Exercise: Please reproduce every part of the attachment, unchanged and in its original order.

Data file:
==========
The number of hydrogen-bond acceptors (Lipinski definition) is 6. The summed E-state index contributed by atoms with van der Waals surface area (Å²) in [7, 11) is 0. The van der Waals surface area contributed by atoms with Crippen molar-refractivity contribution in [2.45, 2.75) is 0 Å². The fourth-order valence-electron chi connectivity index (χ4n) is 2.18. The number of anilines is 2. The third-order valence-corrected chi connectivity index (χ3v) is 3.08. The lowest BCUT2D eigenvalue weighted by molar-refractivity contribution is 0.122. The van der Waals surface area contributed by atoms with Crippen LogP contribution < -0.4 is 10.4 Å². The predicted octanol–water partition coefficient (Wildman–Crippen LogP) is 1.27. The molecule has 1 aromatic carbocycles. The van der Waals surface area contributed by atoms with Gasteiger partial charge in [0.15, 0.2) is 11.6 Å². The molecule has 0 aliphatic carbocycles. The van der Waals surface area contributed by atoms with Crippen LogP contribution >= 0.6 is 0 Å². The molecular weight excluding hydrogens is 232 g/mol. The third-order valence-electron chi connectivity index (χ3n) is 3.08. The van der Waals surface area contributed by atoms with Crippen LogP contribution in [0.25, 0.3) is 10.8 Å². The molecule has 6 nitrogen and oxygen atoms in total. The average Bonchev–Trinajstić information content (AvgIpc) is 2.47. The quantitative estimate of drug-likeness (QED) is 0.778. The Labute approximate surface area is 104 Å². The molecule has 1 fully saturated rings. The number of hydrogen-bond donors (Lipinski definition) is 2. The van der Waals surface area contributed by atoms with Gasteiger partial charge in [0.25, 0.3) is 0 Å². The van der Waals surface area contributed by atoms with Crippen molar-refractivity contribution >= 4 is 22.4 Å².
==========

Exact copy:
The number of hydrogen-bond acceptors (Lipinski definition) is 6. The summed E-state index contributed by atoms with van der Waals surface area (Å²) in [7, 11) is 0. The van der Waals surface area contributed by atoms with Crippen molar-refractivity contribution in [2.45, 2.75) is 0 Å². The fourth-order valence-electron chi connectivity index (χ4n) is 2.18. The number of anilines is 2. The third-order valence-corrected chi connectivity index (χ3v) is 3.08. The lowest BCUT2D eigenvalue weighted by molar-refractivity contribution is 0.122. The van der Waals surface area contributed by atoms with Crippen LogP contribution < -0.4 is 10.4 Å². The predicted octanol–water partition coefficient (Wildman–Crippen LogP) is 1.27. The molecule has 1 aromatic carbocycles. The van der Waals surface area contributed by atoms with Gasteiger partial charge in [0.15, 0.2) is 11.6 Å². The molecule has 0 aliphatic carbocycles. The van der Waals surface area contributed by atoms with Crippen LogP contribution >= 0.6 is 0 Å². The molecular weight excluding hydrogens is 232 g/mol. The third-order valence-electron chi connectivity index (χ3n) is 3.08. The van der Waals surface area contributed by atoms with Crippen LogP contribution in [0.25, 0.3) is 10.8 Å². The molecule has 6 nitrogen and oxygen atoms in total. The average Bonchev–Trinajstić information content (AvgIpc) is 2.47. The quantitative estimate of drug-likeness (QED) is 0.778. The Labute approximate surface area is 104 Å². The molecule has 1 fully saturated rings. The number of hydrogen-bond donors (Lipinski definition) is 2. The van der Waals surface area contributed by atoms with Gasteiger partial charge in [0.25, 0.3) is 0 Å². The van der Waals surface area contributed by atoms with Crippen molar-refractivity contribution >= 4 is 22.4 Å².